Today we’re going to talk about writing with amazing author Maureen Lang. If you missed her interview on Living Inspired a few weeks ago, listen to it here. Maureen shared about her writing life and life as a mom to a special needs son. Super cool lady!
1. Maureen, tell me about your newest book. Where did you get the idea?
My new release is titled Whisper on the Wind, a story about a young woman who tries to prove herself not only grown up, but a patriotic Belgian during the German occupation of the First World War. She’s in love with someone who’s always seen her as too young, but when she forces her way into working alongside of him on a secret, illegal newspaper that refuses to submit to German censorship, she hopes he’ll notice her at last. He does, but if it costs her life, what good is it all?
The idea came to me when I was reading about the First World War (1914-1918) and kept coming across references to a Belgian newspaper that everyone called “noble” or “brave.” So what made it noble and why was it brave? When I found out everyday citizens produced it underground, wanting to fight the Germans in the only way they knew how—with words—I knew it was a story I wanted to write. The research was fun, and I fell in love with the characters while they were all falling in love with each other. Lots of fun!
2. What writing advice would you give yourself if you could send an email back five years?
I’d tell myself to enjoy the entire process of writing, just for the love of writing. It’s true that I’ve always loved certain aspects of writing. The research, the discovery of a real story acted out by memorable characters, fitting all the pieces of plot and research together. But there are some things I haven’t enjoyed about writing and it’s mainly because I didn’t trust the writing process and how deeply ingrained this whole writing thing is in me. The truth is, every time I start a book I wonder what in the world I was thinking to believe I could write a book.
But then I get going with it and somehow it gets written. Before that kicks in, though, I know I would enjoy gathering all the pieces of a solid plot—if I trusted the process will work. So I’d tell myself to forget the insecurities.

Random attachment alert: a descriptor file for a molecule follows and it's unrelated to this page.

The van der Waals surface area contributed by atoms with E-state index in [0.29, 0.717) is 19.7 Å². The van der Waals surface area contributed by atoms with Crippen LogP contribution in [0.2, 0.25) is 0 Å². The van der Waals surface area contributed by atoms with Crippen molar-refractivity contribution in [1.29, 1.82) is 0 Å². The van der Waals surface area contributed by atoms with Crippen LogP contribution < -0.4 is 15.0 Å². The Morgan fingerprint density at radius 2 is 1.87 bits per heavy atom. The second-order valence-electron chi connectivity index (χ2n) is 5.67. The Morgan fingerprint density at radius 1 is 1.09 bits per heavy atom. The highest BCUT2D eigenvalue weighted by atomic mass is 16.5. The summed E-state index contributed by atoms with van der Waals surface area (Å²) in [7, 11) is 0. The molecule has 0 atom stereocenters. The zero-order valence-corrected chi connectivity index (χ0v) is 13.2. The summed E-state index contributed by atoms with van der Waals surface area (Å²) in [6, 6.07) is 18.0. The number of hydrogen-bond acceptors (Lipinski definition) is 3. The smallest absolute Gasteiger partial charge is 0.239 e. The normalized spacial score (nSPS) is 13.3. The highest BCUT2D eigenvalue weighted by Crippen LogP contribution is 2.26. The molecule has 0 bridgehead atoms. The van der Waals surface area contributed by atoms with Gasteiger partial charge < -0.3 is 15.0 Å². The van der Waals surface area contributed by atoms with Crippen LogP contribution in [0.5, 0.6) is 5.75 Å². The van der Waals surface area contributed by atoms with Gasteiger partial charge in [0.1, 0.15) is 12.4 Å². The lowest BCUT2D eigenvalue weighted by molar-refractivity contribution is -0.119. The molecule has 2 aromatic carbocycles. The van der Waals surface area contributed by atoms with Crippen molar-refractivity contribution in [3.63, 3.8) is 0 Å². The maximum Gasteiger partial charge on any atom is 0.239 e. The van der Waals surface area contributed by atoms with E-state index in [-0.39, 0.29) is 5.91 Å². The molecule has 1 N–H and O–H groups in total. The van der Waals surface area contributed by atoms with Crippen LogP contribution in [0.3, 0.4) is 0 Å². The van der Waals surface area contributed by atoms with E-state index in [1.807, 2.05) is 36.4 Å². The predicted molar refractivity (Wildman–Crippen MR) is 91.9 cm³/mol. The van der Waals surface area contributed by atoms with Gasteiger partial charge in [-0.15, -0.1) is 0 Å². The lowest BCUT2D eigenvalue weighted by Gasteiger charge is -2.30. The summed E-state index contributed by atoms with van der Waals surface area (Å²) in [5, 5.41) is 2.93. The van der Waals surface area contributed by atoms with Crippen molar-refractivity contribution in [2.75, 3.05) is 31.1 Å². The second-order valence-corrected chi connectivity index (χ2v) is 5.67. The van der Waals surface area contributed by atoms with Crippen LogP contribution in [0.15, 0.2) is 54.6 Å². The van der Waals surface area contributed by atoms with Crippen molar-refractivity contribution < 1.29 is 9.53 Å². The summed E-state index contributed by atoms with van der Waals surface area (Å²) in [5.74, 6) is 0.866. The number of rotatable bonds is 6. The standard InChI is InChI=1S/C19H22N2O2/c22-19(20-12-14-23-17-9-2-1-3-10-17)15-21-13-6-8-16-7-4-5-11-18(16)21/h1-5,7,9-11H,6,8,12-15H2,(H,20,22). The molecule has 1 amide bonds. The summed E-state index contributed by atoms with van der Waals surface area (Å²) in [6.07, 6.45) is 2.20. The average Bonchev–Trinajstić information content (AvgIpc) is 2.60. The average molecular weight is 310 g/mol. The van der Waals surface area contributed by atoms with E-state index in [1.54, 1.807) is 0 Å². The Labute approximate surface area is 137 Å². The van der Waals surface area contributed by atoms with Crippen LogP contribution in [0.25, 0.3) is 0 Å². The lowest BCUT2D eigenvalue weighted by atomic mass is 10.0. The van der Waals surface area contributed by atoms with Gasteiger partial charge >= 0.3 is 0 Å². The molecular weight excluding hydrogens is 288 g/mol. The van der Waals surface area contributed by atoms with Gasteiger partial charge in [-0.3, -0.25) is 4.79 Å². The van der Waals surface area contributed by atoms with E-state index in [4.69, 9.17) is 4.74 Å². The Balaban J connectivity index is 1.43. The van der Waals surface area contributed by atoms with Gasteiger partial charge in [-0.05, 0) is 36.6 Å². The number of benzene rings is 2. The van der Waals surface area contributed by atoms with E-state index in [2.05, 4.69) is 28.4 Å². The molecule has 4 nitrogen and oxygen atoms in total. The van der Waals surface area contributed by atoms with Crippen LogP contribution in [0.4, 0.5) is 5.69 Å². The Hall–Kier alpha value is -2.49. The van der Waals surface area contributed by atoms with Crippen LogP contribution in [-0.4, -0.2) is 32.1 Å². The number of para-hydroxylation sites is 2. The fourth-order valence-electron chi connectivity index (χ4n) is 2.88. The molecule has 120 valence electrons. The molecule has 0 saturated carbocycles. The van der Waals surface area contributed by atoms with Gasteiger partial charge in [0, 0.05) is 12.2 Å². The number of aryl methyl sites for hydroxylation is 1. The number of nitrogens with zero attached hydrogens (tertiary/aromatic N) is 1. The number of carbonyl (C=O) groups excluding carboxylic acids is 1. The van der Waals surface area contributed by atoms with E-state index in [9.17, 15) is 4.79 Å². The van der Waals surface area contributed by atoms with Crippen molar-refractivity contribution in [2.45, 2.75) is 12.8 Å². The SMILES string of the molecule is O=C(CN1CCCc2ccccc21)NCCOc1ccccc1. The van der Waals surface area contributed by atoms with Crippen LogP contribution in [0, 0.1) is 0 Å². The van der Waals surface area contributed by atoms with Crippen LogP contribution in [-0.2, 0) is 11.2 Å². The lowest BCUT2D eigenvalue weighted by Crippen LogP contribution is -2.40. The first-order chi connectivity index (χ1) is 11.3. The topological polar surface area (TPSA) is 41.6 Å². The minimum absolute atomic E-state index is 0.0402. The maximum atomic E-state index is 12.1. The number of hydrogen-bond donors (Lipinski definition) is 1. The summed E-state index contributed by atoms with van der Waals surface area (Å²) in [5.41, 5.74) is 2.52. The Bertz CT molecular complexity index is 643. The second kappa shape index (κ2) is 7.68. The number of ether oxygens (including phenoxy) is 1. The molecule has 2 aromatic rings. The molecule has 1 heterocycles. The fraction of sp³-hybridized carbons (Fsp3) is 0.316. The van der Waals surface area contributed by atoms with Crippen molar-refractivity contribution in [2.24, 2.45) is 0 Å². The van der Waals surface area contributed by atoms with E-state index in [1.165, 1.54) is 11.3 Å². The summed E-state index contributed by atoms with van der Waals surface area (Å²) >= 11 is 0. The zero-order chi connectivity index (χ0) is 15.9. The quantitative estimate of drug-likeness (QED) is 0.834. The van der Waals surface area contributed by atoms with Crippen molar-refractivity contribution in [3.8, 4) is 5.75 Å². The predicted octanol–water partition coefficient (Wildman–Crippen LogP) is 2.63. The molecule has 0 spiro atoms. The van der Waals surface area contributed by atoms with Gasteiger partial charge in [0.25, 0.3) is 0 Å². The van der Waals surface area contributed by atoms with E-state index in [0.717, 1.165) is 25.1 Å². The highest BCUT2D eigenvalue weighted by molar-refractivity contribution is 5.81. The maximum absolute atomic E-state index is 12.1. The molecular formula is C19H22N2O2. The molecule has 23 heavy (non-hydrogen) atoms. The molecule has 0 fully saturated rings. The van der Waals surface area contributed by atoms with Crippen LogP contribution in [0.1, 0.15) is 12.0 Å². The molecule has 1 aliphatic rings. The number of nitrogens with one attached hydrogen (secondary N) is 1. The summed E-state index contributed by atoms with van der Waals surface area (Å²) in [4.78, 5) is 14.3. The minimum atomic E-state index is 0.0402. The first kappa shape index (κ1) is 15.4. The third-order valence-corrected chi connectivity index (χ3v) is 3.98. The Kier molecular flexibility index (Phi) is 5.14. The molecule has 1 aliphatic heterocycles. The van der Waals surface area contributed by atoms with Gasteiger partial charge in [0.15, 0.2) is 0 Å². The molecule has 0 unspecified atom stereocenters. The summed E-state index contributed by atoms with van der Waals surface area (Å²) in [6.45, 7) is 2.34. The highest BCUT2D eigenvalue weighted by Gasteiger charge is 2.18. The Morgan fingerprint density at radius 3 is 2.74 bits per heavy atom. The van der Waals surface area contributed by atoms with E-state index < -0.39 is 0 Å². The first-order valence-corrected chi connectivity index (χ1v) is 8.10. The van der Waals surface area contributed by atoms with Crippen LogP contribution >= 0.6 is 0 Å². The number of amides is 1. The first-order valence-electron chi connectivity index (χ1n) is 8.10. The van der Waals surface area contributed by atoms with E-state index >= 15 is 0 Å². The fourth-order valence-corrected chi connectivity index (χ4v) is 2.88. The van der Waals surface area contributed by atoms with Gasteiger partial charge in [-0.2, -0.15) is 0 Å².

The book will write itself if I just keep researching and daydreaming about the characters.
3. Many people want to write a book. What three tips would you suggest for getting started?
First, I’d tell them to study the market. What kind of book do they want to write? Read everything that excites them, but especially the kind of book that inspires them to want to do the same with their own writing. Books that are successfully published are on store shelves for a reason, and we can all learn from what’s working. Second, I’d tell them to join a critique group, find a critique partner, or join an online writer’s group (such as American Christian Fiction Writers, if they’re interested in writing Christian fiction). Writing can be a lonely endeavor and it’s nice to get connected. Plus, writers are a very supportive bunch and it’s nice to share the journey with others who understand. And finally I’d tell them not only to pray about their hopes and dreams, putting them into the Lord’s hands, but also to ask others to pray for them in this regard. God really does want what’s best for us, so it’s nice to be reminded that handing over those goals is in our own best interest.
4. Which of your personality traits show up in the characters of your novel?
I’ll have to choose impatience over some of my other, perhaps more flattering personality traits. I try to cover up my character’s impatience with an endearing edge (because, after all, we can make them more attractive in a rewrite) but when you get down to it, I’m often impatient and that seems to show up in more than a few of my characters.
Do you suppose God’s trying to teach me something? Hmmm…
5. Tell us about the editing process. Some authors love it. Others hate it. How much editing gets done on your books? How do you approach the process?